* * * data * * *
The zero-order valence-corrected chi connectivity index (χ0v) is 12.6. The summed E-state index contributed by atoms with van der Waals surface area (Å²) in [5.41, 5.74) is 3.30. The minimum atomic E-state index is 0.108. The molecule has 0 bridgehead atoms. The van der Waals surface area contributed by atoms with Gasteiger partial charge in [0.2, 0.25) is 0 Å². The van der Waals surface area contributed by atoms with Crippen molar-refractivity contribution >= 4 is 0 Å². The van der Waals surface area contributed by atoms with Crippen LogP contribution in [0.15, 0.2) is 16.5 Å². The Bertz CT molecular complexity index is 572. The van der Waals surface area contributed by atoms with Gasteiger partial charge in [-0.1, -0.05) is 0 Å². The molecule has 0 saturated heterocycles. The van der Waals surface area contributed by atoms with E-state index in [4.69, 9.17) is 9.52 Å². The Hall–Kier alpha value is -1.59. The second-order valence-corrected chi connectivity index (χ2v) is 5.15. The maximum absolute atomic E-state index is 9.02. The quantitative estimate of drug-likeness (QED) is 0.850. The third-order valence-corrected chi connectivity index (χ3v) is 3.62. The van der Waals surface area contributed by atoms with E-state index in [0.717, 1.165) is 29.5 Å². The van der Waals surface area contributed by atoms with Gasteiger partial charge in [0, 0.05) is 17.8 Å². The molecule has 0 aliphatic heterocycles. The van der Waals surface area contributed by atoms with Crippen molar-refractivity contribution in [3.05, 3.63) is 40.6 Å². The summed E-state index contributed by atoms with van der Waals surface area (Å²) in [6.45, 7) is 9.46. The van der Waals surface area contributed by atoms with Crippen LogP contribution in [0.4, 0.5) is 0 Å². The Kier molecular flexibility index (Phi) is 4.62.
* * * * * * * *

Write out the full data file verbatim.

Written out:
The zero-order valence-corrected chi connectivity index (χ0v) is 12.6. The summed E-state index contributed by atoms with van der Waals surface area (Å²) in [5.41, 5.74) is 3.30. The minimum atomic E-state index is 0.108. The molecule has 0 bridgehead atoms. The van der Waals surface area contributed by atoms with Gasteiger partial charge in [0.2, 0.25) is 0 Å². The van der Waals surface area contributed by atoms with Crippen molar-refractivity contribution >= 4 is 0 Å². The van der Waals surface area contributed by atoms with Crippen LogP contribution in [0.15, 0.2) is 16.5 Å². The Bertz CT molecular complexity index is 572. The van der Waals surface area contributed by atoms with Gasteiger partial charge in [-0.1, -0.05) is 0 Å². The molecule has 0 saturated heterocycles. The van der Waals surface area contributed by atoms with E-state index in [4.69, 9.17) is 9.52 Å². The Hall–Kier alpha value is -1.59. The second-order valence-corrected chi connectivity index (χ2v) is 5.15. The maximum absolute atomic E-state index is 9.02. The quantitative estimate of drug-likeness (QED) is 0.850. The third-order valence-corrected chi connectivity index (χ3v) is 3.62. The van der Waals surface area contributed by atoms with E-state index in [0.717, 1.165) is 29.5 Å². The van der Waals surface area contributed by atoms with Gasteiger partial charge in [0, 0.05) is 17.8 Å². The molecule has 0 aliphatic heterocycles. The van der Waals surface area contributed by atoms with Crippen molar-refractivity contribution in [3.05, 3.63) is 40.6 Å². The summed E-state index contributed by atoms with van der Waals surface area (Å²) in [6.45, 7) is 9.46. The van der Waals surface area contributed by atoms with Crippen LogP contribution in [0.4, 0.5) is 0 Å². The Kier molecular flexibility index (Phi) is 4.62.